Vanity Fair® Napkins Challenges Families to “Take Back the Table” and Bring Back Family Meal Time in New Campaign and Pledge
New survey finds 70 percent of parents wish they had more family meals together
PR Newswire, ATLANTA, Nov. 4, 2015
Georgia-Pacific, the maker of Vanity Fair® napkins, has unveiled a new campaign, Take Back the Table, encouraging families to gather around the table more often for meals to share stories, spend time together and communicate with each other more. Families can visit www.takebackthetable.org to learn more about the benefits of meals together, get ideas for fun conversation starters and theme nights for all ages, and take a pledge to eat together more often as a family.
The digital campaign was inspired by research studies showing that children and teens who regularly enjoy family meals are more likely to excel in school, foster positive relationships with parents and lead healthier lives overall.
Recent studies have found that nearly 60 percent of Americans say their family today has fewer dinners together than when they were growing up.i Similar reports have found numerous benefits for those who eat dinner with their families, including children are less likely to drink, smoke, or use illegal drugsii, are twice as likely to get A’s and B’siii and are also less likely to have an eating disorder or be overweight or obese.iv
Further supporting the campaign, Vanity Fair commissioned a national survey that found that 85 percent of parents used to eat a meal at the table with their families three times or more per week growing up, but only 56 percent of parents do today. Additionally, 30 percent of families eat meals in places other than the table and 45 percent of respondents felt dining rooms are becoming obsolete.
“Life is busy and it’s more important than ever to take time to make meaningful connections,” said Dan Nirenberg, Director, Vanity Fair. “We recognize the importance of family mealtime and are excited to empower the nation to commit to ‘Take Back the Table’ by providing families with the tools they need and getting people talking – and excited about – the dinner table again.”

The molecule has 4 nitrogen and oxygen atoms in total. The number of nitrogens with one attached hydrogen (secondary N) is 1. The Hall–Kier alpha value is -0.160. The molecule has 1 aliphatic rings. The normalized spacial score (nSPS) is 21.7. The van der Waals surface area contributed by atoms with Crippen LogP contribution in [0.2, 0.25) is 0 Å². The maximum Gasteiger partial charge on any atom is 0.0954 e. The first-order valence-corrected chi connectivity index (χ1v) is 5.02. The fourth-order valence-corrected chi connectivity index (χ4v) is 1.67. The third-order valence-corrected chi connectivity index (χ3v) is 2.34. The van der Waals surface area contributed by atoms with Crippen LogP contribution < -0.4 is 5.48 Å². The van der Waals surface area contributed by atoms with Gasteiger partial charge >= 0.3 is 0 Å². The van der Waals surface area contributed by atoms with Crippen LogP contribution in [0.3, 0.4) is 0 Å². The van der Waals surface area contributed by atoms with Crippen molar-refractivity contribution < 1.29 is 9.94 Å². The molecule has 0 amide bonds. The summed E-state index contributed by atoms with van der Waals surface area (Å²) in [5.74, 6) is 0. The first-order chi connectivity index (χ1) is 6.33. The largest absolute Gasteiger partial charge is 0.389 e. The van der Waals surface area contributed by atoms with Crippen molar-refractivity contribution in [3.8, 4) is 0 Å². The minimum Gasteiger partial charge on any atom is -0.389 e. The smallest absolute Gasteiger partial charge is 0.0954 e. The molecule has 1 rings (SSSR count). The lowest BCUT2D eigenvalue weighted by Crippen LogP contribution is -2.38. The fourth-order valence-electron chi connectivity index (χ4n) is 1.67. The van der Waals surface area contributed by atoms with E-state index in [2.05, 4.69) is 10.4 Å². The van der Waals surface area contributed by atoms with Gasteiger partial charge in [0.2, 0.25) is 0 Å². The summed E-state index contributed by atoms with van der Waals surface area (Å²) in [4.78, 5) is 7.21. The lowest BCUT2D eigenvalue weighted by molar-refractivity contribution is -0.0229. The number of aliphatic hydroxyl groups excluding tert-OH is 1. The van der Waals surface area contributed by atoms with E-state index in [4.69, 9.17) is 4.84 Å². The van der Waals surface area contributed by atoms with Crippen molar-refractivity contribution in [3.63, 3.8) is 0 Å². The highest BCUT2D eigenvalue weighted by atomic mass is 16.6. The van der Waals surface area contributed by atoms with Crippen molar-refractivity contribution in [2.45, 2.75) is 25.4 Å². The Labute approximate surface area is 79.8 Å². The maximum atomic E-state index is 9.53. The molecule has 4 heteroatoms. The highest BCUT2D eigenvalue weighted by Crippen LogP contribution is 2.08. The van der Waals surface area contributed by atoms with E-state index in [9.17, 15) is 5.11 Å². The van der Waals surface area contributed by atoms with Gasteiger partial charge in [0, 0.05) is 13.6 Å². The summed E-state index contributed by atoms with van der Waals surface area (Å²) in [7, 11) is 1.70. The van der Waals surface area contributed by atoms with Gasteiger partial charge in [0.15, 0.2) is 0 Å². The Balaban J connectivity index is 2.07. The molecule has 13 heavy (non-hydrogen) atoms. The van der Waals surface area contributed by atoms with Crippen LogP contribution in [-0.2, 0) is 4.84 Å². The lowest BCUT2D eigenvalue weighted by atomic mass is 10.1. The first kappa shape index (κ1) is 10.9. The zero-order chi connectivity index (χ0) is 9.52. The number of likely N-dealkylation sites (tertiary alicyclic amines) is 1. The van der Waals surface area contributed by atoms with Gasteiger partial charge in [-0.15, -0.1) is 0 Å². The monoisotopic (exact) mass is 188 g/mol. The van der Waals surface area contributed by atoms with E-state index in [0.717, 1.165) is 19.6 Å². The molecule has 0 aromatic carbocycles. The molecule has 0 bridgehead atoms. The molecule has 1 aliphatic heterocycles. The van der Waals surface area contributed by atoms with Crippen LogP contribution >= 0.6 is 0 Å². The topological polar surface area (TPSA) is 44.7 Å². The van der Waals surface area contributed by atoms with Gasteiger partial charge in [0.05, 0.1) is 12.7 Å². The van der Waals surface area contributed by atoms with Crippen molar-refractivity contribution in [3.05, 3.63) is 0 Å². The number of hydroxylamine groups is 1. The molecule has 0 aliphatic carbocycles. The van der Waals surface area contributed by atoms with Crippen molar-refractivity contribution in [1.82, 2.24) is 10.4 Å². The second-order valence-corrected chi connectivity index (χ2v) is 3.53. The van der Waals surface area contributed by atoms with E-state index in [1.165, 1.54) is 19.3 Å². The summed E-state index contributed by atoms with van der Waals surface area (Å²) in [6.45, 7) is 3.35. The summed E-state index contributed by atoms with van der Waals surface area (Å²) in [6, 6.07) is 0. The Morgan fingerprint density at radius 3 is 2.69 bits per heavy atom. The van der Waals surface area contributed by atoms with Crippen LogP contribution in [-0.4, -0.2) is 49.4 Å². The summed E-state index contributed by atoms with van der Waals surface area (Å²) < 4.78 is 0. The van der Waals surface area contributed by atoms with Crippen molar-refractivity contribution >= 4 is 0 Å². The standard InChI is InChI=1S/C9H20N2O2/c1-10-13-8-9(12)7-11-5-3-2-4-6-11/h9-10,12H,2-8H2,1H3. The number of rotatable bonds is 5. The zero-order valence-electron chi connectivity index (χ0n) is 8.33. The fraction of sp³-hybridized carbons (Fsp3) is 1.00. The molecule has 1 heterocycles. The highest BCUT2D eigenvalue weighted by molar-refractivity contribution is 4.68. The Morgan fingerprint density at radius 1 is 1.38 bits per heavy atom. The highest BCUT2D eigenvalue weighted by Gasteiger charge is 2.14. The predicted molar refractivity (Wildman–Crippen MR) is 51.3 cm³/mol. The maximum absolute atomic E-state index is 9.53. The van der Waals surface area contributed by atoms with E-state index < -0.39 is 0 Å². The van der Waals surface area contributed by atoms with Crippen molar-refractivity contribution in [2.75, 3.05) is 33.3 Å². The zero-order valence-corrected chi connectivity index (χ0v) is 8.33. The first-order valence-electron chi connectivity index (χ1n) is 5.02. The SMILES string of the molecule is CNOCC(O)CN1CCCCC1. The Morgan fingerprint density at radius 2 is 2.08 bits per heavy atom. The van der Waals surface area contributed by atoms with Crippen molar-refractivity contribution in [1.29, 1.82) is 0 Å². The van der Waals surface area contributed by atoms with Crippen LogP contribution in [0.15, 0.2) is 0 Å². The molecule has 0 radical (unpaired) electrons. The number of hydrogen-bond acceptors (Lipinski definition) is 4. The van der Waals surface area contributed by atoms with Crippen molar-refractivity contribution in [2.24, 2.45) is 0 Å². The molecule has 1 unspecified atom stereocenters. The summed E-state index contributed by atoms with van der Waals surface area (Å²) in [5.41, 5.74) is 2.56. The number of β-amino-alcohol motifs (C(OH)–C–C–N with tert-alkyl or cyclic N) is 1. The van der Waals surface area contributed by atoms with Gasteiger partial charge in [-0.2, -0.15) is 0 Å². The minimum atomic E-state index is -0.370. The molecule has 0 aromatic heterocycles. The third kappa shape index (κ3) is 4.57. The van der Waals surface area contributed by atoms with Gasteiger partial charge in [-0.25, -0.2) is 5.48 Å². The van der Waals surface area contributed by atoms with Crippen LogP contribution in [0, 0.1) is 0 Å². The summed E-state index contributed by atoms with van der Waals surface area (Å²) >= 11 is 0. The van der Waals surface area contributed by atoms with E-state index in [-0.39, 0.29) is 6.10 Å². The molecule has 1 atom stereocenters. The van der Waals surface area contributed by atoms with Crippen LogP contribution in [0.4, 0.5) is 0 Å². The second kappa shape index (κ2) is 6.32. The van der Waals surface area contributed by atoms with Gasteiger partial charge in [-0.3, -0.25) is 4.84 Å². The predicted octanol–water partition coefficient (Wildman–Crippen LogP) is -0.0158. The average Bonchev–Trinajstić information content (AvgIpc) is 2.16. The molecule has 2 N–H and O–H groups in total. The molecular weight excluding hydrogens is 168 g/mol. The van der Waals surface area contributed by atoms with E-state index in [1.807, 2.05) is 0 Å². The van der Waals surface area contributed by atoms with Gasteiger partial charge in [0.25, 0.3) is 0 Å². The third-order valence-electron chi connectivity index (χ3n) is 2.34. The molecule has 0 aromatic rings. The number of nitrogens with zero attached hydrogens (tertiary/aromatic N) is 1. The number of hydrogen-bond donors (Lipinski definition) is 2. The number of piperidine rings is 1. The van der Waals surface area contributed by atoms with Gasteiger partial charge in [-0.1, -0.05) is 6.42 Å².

As part of the campaign, Vanity Fair has joined forces with Leanne Ely, an internationally known certified nutritionist and author and host of SavingDinner.com, to offer a few tips for taking back the table. Ely’s tips include:
- Having meals together is a family project, not just a mom project. To bring the whole family together, cook together! Have the kids wash the veggies, dad set the table and mom sauté the chicken. When dinner is over, break down the cleanup with jobs for each family member as well.
- If you have family members reluctant to come to the table, reward the speedy compliant ones with stickers, a new book, crayons and coloring books or a special outing to the park.
Based in Atlanta, Georgia-Pacific and its subsidiaries are among the world’s leading manufacturers and marketers of bath tissue, paper towels and napkins, tableware, paper-based packaging, office papers, cellulose, specialty fibers, nonwoven fabrics, building products and related chemicals. Our familiar consumer brands include Quilted Northern®, Angel Soft®, Brawny®, Sparkle®, Mardi Gras® and Vanity Fair®, as well as Dixie®. Georgia-Pacific has long been a leading supplier of building products to lumber and building materials dealers and large do-it-yourself warehouse retailers. Its GP Harmon Recycling subsidiary is among the world largest recyclers of paper, metal and plastics. Based in Atlanta, the company employs approximately 35,000 people directly, and creates nearly 92,000 jobs indirectly. For more information, visit: gp.com.
i Are Americans Still Serving Up Family Dinner?: Though the majority of those living with family have multiple “family dinners” per week, six in ten say they have fewer today than when they were growing up. (2013)
ii The Importance of Family Dinners VI CASA Columbia. (2010)
iii The Importance of Family Dinners. (2003)
iv Is Frequency of Shared Family Meals Related to the Nutritional Health of Children and Adolescents? Pediatrics. (2011)